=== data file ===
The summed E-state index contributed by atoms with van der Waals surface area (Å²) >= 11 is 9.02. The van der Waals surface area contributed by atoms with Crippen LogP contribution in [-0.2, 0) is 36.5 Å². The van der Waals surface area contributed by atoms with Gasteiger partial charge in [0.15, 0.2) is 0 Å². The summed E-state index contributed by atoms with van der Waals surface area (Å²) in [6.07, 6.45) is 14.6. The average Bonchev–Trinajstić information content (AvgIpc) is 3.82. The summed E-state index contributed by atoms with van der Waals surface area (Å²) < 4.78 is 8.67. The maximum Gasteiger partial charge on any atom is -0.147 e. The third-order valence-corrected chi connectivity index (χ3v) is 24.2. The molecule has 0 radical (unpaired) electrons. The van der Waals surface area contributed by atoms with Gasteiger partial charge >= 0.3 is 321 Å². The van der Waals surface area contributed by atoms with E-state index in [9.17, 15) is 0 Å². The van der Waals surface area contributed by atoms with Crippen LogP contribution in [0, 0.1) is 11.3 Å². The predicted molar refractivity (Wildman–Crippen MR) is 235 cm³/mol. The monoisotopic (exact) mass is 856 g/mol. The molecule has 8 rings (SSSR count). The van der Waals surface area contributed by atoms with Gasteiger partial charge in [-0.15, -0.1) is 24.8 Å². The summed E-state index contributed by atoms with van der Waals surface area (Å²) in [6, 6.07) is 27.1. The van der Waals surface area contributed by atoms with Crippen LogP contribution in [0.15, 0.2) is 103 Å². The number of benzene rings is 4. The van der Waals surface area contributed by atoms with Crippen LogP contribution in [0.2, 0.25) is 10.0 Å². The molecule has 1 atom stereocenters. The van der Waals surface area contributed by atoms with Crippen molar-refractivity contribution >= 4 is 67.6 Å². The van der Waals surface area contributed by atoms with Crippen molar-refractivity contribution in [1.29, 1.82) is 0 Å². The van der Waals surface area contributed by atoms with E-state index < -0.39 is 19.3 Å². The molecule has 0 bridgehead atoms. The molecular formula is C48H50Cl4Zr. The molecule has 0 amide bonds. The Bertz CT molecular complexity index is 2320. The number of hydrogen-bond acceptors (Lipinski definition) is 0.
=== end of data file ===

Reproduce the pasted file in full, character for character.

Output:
The summed E-state index contributed by atoms with van der Waals surface area (Å²) >= 11 is 9.02. The van der Waals surface area contributed by atoms with Crippen LogP contribution in [-0.2, 0) is 36.5 Å². The van der Waals surface area contributed by atoms with Gasteiger partial charge in [0.15, 0.2) is 0 Å². The summed E-state index contributed by atoms with van der Waals surface area (Å²) in [6.07, 6.45) is 14.6. The average Bonchev–Trinajstić information content (AvgIpc) is 3.82. The summed E-state index contributed by atoms with van der Waals surface area (Å²) < 4.78 is 8.67. The maximum Gasteiger partial charge on any atom is -0.147 e. The third-order valence-corrected chi connectivity index (χ3v) is 24.2. The molecule has 0 radical (unpaired) electrons. The van der Waals surface area contributed by atoms with Gasteiger partial charge >= 0.3 is 321 Å². The van der Waals surface area contributed by atoms with E-state index in [9.17, 15) is 0 Å². The van der Waals surface area contributed by atoms with Crippen LogP contribution in [0, 0.1) is 11.3 Å². The predicted molar refractivity (Wildman–Crippen MR) is 235 cm³/mol. The monoisotopic (exact) mass is 856 g/mol. The molecule has 8 rings (SSSR count). The van der Waals surface area contributed by atoms with Gasteiger partial charge in [-0.15, -0.1) is 24.8 Å². The summed E-state index contributed by atoms with van der Waals surface area (Å²) in [6, 6.07) is 27.1. The van der Waals surface area contributed by atoms with Crippen LogP contribution in [0.15, 0.2) is 103 Å². The number of benzene rings is 4. The van der Waals surface area contributed by atoms with Crippen LogP contribution in [0.2, 0.25) is 10.0 Å². The molecule has 1 atom stereocenters. The van der Waals surface area contributed by atoms with Crippen molar-refractivity contribution >= 4 is 67.6 Å². The van der Waals surface area contributed by atoms with Crippen molar-refractivity contribution in [1.29, 1.82) is 0 Å². The van der Waals surface area contributed by atoms with E-state index < -0.39 is 19.3 Å². The molecule has 0 bridgehead atoms. The molecular formula is C48H50Cl4Zr. The molecule has 0 amide bonds. The Bertz CT molecular complexity index is 2320. The number of hydrogen-bond acceptors (Lipinski definition) is 0.